Dr. Angela Workman-Stark: Creating more inclusive workplaces
The #MeToo and #BlackLivesMatter movements have highlighted that discrimination and harassment are serious concerns for organizations in Canada and in other parts of the world.
Dr. Angela Workman-Stark, a researcher with the Athabasca University (AU) Faculty of Business, has focused her work on identifying the factors that contribute to these harmful workplace behaviours and how they might be addressed.
Where it all began
Prior to joining AU, Workman-Stark spent 24 years with the Royal Canadian Mounted Police, retiring as a Chief Superintendent in 2016. One of her last roles was to help shepherd the organization’s response to serious allegations of bullying and sexual harassment.
While the allegations of bullying and sexual harassment primarily originated from female employees, which prompted the organization to create more opportunities for women, she discovered through conversations with employees across the organization that minority members had experienced discrimination and harassment based on race, and in some instances based on both gender and race. There were elements of the RCMP organizational culture that were harmful to employees beyond gender-based experiences.
“What I found was that our focus on gender was much too narrow as it did not address workplace experiences involving different types of identities,” she said.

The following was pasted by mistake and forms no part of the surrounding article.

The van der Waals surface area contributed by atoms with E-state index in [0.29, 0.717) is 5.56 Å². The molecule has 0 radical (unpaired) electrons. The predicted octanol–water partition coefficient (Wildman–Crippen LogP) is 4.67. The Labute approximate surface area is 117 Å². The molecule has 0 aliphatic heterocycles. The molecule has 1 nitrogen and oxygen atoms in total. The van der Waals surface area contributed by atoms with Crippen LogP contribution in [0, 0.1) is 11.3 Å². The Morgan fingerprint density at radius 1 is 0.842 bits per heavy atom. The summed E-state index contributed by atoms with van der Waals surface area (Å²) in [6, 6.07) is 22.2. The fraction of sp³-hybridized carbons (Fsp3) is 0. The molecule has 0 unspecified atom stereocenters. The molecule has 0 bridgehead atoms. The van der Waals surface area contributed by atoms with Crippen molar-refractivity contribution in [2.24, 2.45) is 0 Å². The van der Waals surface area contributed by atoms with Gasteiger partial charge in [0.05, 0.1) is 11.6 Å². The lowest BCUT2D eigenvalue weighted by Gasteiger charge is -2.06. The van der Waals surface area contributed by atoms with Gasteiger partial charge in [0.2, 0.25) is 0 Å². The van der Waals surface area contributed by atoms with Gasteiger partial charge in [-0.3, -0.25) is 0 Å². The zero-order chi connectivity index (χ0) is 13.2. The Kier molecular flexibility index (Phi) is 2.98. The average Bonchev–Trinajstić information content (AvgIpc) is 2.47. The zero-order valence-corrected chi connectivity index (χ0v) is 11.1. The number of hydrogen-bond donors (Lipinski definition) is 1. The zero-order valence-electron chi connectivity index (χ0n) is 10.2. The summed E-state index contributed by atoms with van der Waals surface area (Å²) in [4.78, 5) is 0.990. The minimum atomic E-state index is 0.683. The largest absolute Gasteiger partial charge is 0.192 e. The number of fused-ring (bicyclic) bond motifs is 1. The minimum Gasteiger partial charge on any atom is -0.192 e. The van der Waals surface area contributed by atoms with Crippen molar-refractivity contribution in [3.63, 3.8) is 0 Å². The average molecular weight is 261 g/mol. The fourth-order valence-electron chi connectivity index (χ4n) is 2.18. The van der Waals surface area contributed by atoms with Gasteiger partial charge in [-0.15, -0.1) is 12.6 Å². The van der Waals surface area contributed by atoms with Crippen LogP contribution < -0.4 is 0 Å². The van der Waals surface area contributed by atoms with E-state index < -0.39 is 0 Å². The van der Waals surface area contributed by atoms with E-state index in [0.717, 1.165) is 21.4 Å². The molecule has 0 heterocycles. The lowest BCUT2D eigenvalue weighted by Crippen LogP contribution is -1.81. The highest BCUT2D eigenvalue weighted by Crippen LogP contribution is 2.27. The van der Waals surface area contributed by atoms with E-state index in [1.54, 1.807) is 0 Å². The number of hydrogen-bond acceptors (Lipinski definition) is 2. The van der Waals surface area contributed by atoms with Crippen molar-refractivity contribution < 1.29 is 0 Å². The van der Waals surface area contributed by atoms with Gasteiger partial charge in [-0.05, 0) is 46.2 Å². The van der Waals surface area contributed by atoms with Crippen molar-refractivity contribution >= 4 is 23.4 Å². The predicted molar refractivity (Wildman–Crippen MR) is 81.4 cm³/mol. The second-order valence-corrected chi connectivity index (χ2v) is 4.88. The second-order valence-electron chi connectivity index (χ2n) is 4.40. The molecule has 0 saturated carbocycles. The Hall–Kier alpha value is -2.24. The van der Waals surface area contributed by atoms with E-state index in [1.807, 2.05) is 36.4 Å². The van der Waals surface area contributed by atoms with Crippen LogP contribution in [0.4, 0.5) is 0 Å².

At the same time, she also learned that compliance-driven solutions, such as mandatory harassment or diversity training, which are often required for legal reasons, do little to address the actual problems. As a senior leader in the organization and someone who had been entrusted with hundreds of stories from employees, she felt compelled to do more. Ultimately, this led to her resignation from the RCMP to pursue an academic career in which she could focus on researching and teaching about these complex issues.
“In my work thus far, I have found that many responses to discrimination and harassment tend to assume that much of the solution involves dealing with so-called ‘rotten apples’ within organizations,” she said. “While this is important, so too is gaining a broader understanding of the factors that might be contributing to these harmful workplace behaviours. Is there an opportunity to address issues proactively by identifying aspects of the working environment, such as policies and practices, or other factors (both internal and external) that might be contributing these types of behaviours?”
We are more alike than we are different
Whether it is here in Canada or abroad, her research seeks to better understand the factors that either augment or diminish discrimination, harassment, and other harmful workplace behaviours. Although her main focus has been on the role of gender in male-dominated organizations, she stresses that all people, no matter their diverse identities, want to be accepted and valued.
According to Workman-Stark, people typically come into organizations with preconceptions of the ‘ideal worker’ and when organizational norms imply that certain employees are valued over others, such as white, heterosexual men, these norms can reinforce traditional ideas of social status, as defined by age, gender, race, and class. Therefore, when someone is experiencing some form of identity threat or seeking to advance over others, they may strike out at others who are perceived to be lower end of the social hierarchy.